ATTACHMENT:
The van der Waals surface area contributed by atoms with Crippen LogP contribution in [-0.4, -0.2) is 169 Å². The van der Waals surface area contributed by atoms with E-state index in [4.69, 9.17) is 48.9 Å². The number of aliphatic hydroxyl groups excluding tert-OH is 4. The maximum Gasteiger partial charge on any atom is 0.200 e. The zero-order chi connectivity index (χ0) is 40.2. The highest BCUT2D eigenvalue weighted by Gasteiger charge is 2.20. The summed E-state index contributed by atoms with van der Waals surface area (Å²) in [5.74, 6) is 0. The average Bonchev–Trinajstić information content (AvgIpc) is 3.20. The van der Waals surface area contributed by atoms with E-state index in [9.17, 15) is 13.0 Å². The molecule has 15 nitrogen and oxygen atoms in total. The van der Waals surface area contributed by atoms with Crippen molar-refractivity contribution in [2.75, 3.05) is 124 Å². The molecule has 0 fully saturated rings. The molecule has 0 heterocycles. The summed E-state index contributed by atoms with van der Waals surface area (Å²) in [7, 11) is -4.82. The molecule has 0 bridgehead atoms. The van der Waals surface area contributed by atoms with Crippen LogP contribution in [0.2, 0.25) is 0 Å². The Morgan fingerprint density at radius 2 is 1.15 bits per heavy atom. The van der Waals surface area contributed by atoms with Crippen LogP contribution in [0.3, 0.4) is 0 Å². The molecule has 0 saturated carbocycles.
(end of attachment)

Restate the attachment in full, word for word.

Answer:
The van der Waals surface area contributed by atoms with Crippen LogP contribution in [-0.4, -0.2) is 169 Å². The van der Waals surface area contributed by atoms with E-state index in [4.69, 9.17) is 48.9 Å². The number of aliphatic hydroxyl groups excluding tert-OH is 4. The maximum Gasteiger partial charge on any atom is 0.200 e. The zero-order chi connectivity index (χ0) is 40.2. The highest BCUT2D eigenvalue weighted by Gasteiger charge is 2.20. The summed E-state index contributed by atoms with van der Waals surface area (Å²) in [5.74, 6) is 0. The average Bonchev–Trinajstić information content (AvgIpc) is 3.20. The van der Waals surface area contributed by atoms with E-state index in [9.17, 15) is 13.0 Å². The molecule has 15 nitrogen and oxygen atoms in total. The van der Waals surface area contributed by atoms with Crippen molar-refractivity contribution in [2.75, 3.05) is 124 Å². The molecule has 0 fully saturated rings. The molecule has 0 heterocycles. The summed E-state index contributed by atoms with van der Waals surface area (Å²) in [7, 11) is -4.82. The molecule has 0 bridgehead atoms. The van der Waals surface area contributed by atoms with Crippen LogP contribution in [0.2, 0.25) is 0 Å². The Morgan fingerprint density at radius 2 is 1.15 bits per heavy atom. The van der Waals surface area contributed by atoms with Crippen LogP contribution in [0.3, 0.4) is 0 Å². The molecule has 0 saturated carbocycles.